9. #9
    Member 0321Tony's Avatar
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    I had really good luck with the Berkley im7 rods. I preferred the way they felt over the more expensive Loomis rods. I guided using these for at least ten years and never broke one although I would change them out every few years. Paired with an abu garcia 6500 c4 and it's a bullet proof setup.

    Sent from my SGH-M919 using Tapatalk

  10. #10
    Member Sobie2's Avatar
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    Anything with a gimbal butt for fishing with Cannon down riggers (Scotties don't have the crossbar in the rod holder). I literally have an armload of Penn Power Sticks 8 1/2'ers 3880 and 3886s. They are in the $60 range. I like two piece rods for storage.

    Sobie2

  11. #11

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    Out of curiosity I recently picked up a couple of Shimano's British Columbia style mooching rods with matching reels. They're a real hoot to use for mooching, but I read somewhere about using them with downriggers too, so I tried it.

    If you like lots of flex in your mooching rods, these are definitely worth a look, even if they're 10.5' long. You can literally reel the rod tip down into the water, they'll flex so far. Yet they have very good backbone. The matching reels are more like giant fly reels in the way they work, but that's not a problem for me.

    Purely a novelty rod, but a really fun setup that won't break the bank.

  12. #12
    Member theultrarider's Avatar
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    Another vote for the Berkley Im7 or 8's. In an 8'6" medium or med/heavy they make for a great rigger rod. I've been using them for several years now and love them. Soft enough tip to put a nice arc in them to preload them. And a strong enough backbone to handle a decent fish. Running Shimano 200's on them. Pretty tough to beat that combo and they don't break the bank.

  13. #13
    Charterboat Operator Abel's Avatar
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    Quote Originally Posted by BrownBear View Post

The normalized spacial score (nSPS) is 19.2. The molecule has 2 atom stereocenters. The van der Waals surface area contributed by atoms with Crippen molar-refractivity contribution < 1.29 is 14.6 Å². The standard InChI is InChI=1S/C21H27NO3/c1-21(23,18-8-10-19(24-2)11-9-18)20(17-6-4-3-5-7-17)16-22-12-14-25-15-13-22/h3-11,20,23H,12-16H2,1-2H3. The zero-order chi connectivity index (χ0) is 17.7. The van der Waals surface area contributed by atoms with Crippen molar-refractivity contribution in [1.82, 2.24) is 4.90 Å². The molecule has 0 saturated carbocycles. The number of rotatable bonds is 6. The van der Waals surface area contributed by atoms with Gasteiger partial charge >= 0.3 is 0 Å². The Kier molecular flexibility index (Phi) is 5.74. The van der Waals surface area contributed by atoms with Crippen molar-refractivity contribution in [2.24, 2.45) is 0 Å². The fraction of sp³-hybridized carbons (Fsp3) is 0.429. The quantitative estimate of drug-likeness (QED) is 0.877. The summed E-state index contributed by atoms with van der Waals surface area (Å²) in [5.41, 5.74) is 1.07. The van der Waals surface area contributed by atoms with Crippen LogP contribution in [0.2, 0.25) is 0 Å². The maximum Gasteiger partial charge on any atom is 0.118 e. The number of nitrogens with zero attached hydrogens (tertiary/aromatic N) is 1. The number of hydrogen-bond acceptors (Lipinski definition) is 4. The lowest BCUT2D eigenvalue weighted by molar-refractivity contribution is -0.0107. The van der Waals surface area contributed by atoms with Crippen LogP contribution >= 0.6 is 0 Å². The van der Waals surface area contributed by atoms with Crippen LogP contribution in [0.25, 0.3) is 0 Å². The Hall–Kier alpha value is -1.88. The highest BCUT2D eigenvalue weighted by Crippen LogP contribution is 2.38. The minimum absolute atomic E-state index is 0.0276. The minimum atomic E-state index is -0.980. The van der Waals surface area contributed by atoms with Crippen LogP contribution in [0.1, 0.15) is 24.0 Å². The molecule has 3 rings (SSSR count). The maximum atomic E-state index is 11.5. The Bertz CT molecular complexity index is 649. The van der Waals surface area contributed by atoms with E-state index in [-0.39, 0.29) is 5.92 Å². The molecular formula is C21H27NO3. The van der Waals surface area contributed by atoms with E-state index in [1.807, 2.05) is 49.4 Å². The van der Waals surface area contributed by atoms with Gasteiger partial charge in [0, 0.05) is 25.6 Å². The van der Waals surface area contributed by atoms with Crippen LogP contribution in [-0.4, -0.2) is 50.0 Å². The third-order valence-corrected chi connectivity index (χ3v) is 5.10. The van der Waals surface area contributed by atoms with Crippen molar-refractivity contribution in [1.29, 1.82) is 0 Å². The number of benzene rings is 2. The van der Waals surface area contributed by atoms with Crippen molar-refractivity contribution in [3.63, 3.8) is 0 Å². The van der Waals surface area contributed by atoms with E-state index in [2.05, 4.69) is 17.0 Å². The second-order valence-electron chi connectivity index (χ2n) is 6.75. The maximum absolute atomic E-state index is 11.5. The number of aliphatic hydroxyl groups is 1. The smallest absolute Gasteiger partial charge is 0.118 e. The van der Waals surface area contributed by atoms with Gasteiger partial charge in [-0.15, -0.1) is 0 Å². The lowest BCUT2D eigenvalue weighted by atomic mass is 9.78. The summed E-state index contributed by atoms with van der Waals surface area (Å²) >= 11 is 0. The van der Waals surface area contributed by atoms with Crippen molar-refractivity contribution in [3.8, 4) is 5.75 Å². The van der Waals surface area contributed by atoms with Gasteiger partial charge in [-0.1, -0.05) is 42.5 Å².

Out of curiosity I recently picked up a couple of Shimano's British Columbia style mooching rods with matching reels. They're a real hoot to use for mooching, but I read somewhere about using them with downriggers too, so I tried it.

    If you like lots of flex in your mooching rods, these are definitely worth a look, even if they're 10.5' long. You can literally reel the rod tip down into the water, they'll flex so far. Yet they have very good backbone. The matching reels are more like giant fly reels in the way they work, but that's not a problem for me.

    Purely a novelty rod, but a really fun setup that won't break the bank.
    You would love when I'm running my 12' noodles rods, load them with 6lb test.
    Life's to short for an ugly boat

    Blaze N Abel Charters
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  14. #14

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    Oh yeah....

    When Roy E bounced through the rocks and kelp with me, or me with him, he always used a 13' custom he had built for trolling. Strictly hand held, 90 degrees to the boat, with a 4oz sliding sinker and a herring. When he got that little light tap from a king, he'd swing the rod straight back into the wake so the bait would stop and flutter down a little. By the time the line came back up tight again, he had his king. Absolutely the most deadly combo for kings I've ever seen.

    When we mooched, he always used that same rod, giving me grief the whole time about the "dinky" Loomis 1265 (also 10.5') that I use.